Limbu, are the second most numerous tribe of the people called Kiranti. Their caste makes 1.6% of population in Nepal. The Limbu tribe was about 380,000 big in the early 21st century.
The Limbu are of Mongolian roots and speak a language belonging to the Himalayan group of Tibeto-Burman languages. It has its own alphabet (the Kirat-Sirijonga script), believed to have been invented in the 9th century.
They live in the eastern region of Nepal, known as Limbuwan – meaning ‘land of the Limbu’. The region borders with Sikkim and West Bengal in India and Tibet in the north.
Limbu villages are found 800 to 1,200 metres above sea level and consist of 30–100 stone houses surrounded by dry-cultivated fields. Divided into patrilineal clans, the families are led by a headman, or subba, who is often a returned Gurkha soldier.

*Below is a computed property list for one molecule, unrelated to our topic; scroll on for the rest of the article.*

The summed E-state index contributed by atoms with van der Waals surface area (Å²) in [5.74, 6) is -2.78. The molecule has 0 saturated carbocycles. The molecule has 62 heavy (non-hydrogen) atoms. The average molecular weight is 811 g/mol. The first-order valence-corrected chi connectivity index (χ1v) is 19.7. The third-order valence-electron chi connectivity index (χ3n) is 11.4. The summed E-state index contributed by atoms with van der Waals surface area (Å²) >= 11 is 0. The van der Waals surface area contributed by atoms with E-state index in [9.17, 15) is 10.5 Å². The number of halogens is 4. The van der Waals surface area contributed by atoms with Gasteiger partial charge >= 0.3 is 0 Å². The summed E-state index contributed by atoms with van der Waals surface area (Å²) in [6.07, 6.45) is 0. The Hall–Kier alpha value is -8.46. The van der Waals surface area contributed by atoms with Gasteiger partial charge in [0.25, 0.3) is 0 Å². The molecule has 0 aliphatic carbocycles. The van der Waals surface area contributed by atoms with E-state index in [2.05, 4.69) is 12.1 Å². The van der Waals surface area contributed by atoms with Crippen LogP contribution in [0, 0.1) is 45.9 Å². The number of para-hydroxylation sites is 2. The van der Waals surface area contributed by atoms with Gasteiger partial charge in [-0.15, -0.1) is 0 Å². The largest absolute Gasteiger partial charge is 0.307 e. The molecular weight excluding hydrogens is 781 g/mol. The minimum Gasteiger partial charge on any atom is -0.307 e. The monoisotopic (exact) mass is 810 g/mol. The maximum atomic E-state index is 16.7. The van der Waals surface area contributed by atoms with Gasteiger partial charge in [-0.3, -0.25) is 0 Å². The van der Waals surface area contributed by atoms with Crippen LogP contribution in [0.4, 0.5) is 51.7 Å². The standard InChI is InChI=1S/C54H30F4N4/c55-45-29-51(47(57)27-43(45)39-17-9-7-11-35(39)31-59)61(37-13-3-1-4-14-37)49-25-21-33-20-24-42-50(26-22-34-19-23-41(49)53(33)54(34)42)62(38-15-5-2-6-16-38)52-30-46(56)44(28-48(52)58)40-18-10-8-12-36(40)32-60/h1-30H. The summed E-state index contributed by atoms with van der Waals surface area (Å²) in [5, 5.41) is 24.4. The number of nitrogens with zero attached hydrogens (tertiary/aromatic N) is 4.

Limbu grow rice, wheat, corn and also fruits and crops like beans, oranges, bananas, guava and more. The raise they gain is for their own consumption. The surplus they sell. They keep water buffalo and cows for milk but goats, chickens, and sheep are raised for wool and meat.
Although influenced by Tibetan Buddhism the Limbu kept a traditional religion, worshipping a chief god, ‘Tagaera Ningba Fuma’. Tagaera is not worshiped directly but as an earth goddes in the Yuba Samang Puja. They have their own tribal priests. Each Limbu household additionally honours an ancestor god and has a religious leader (a shamba, or a fedangba) to conduct family rituals.